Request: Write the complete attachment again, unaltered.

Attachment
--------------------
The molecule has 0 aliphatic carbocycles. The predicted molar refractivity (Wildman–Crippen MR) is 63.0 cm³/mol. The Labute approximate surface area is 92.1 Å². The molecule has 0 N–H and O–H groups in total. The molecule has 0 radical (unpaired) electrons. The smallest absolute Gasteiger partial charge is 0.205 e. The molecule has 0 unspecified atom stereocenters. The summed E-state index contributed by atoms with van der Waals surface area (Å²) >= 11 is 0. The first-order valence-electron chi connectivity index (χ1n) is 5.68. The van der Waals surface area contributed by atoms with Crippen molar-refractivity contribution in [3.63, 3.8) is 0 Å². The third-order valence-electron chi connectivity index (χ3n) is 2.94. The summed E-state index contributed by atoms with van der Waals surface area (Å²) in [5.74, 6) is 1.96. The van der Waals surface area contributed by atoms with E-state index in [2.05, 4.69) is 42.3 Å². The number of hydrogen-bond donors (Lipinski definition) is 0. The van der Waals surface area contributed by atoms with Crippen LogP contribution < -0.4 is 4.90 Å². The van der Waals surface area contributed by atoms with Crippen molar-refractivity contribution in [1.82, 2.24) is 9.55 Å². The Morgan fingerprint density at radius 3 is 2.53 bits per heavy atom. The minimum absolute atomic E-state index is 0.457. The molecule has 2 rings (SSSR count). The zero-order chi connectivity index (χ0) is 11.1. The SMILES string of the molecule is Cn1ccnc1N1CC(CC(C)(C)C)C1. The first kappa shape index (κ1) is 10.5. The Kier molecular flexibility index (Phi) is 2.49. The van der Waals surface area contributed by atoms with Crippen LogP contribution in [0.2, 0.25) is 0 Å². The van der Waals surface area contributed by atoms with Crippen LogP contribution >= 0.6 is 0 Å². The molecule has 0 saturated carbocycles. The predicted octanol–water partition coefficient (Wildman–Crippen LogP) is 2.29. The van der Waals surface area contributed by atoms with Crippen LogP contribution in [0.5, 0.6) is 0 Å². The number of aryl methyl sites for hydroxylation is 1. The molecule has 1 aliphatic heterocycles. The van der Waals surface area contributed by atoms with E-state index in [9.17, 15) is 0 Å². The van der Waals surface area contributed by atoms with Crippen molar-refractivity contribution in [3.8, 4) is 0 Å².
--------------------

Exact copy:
The molecule has 0 aliphatic carbocycles. The predicted molar refractivity (Wildman–Crippen MR) is 63.0 cm³/mol. The Labute approximate surface area is 92.1 Å². The molecule has 0 N–H and O–H groups in total. The molecule has 0 radical (unpaired) electrons. The smallest absolute Gasteiger partial charge is 0.205 e. The molecule has 0 unspecified atom stereocenters. The summed E-state index contributed by atoms with van der Waals surface area (Å²) >= 11 is 0. The first-order valence-electron chi connectivity index (χ1n) is 5.68. The van der Waals surface area contributed by atoms with Crippen molar-refractivity contribution in [3.63, 3.8) is 0 Å². The third-order valence-electron chi connectivity index (χ3n) is 2.94. The summed E-state index contributed by atoms with van der Waals surface area (Å²) in [5.74, 6) is 1.96. The van der Waals surface area contributed by atoms with E-state index in [2.05, 4.69) is 42.3 Å². The number of hydrogen-bond donors (Lipinski definition) is 0. The van der Waals surface area contributed by atoms with Crippen LogP contribution < -0.4 is 4.90 Å². The van der Waals surface area contributed by atoms with Crippen molar-refractivity contribution in [1.82, 2.24) is 9.55 Å². The Morgan fingerprint density at radius 3 is 2.53 bits per heavy atom. The minimum absolute atomic E-state index is 0.457. The molecule has 2 rings (SSSR count). The zero-order chi connectivity index (χ0) is 11.1. The SMILES string of the molecule is Cn1ccnc1N1CC(CC(C)(C)C)C1. The first kappa shape index (κ1) is 10.5. The Kier molecular flexibility index (Phi) is 2.49. The van der Waals surface area contributed by atoms with Crippen LogP contribution in [0.2, 0.25) is 0 Å². The van der Waals surface area contributed by atoms with Crippen LogP contribution >= 0.6 is 0 Å². The molecule has 0 saturated carbocycles. The predicted octanol–water partition coefficient (Wildman–Crippen LogP) is 2.29. The van der Waals surface area contributed by atoms with Crippen LogP contribution in [0.5, 0.6) is 0 Å². The number of aryl methyl sites for hydroxylation is 1. The molecule has 1 aliphatic heterocycles. The van der Waals surface area contributed by atoms with E-state index in [9.17, 15) is 0 Å². The van der Waals surface area contributed by atoms with Crippen molar-refractivity contribution in [3.8, 4) is 0 Å².